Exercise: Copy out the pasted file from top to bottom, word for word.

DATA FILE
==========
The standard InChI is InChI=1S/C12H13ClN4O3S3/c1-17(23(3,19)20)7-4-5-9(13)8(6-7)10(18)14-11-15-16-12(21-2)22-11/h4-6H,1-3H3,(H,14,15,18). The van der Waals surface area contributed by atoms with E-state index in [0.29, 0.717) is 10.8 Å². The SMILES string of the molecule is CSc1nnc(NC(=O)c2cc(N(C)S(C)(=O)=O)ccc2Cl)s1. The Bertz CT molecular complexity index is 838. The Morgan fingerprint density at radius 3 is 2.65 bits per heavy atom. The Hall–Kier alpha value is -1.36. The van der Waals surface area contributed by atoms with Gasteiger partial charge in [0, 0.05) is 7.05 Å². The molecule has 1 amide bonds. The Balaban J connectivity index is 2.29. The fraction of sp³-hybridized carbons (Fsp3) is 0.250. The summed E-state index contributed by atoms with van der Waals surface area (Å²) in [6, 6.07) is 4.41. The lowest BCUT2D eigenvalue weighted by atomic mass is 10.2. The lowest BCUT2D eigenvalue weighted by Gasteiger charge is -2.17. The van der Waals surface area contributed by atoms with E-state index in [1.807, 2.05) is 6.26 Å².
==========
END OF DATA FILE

The standard InChI is InChI=1S/C12H13ClN4O3S3/c1-17(23(3,19)20)7-4-5-9(13)8(6-7)10(18)14-11-15-16-12(21-2)22-11/h4-6H,1-3H3,(H,14,15,18). The van der Waals surface area contributed by atoms with E-state index in [0.29, 0.717) is 10.8 Å². The SMILES string of the molecule is CSc1nnc(NC(=O)c2cc(N(C)S(C)(=O)=O)ccc2Cl)s1. The Bertz CT molecular complexity index is 838. The Morgan fingerprint density at radius 3 is 2.65 bits per heavy atom. The Hall–Kier alpha value is -1.36. The van der Waals surface area contributed by atoms with Gasteiger partial charge in [0, 0.05) is 7.05 Å². The molecule has 1 amide bonds. The Balaban J connectivity index is 2.29. The fraction of sp³-hybridized carbons (Fsp3) is 0.250. The summed E-state index contributed by atoms with van der Waals surface area (Å²) in [6, 6.07) is 4.41. The lowest BCUT2D eigenvalue weighted by atomic mass is 10.2. The lowest BCUT2D eigenvalue weighted by Gasteiger charge is -2.17. The van der Waals surface area contributed by atoms with E-state index in [1.807, 2.05) is 6.26 Å².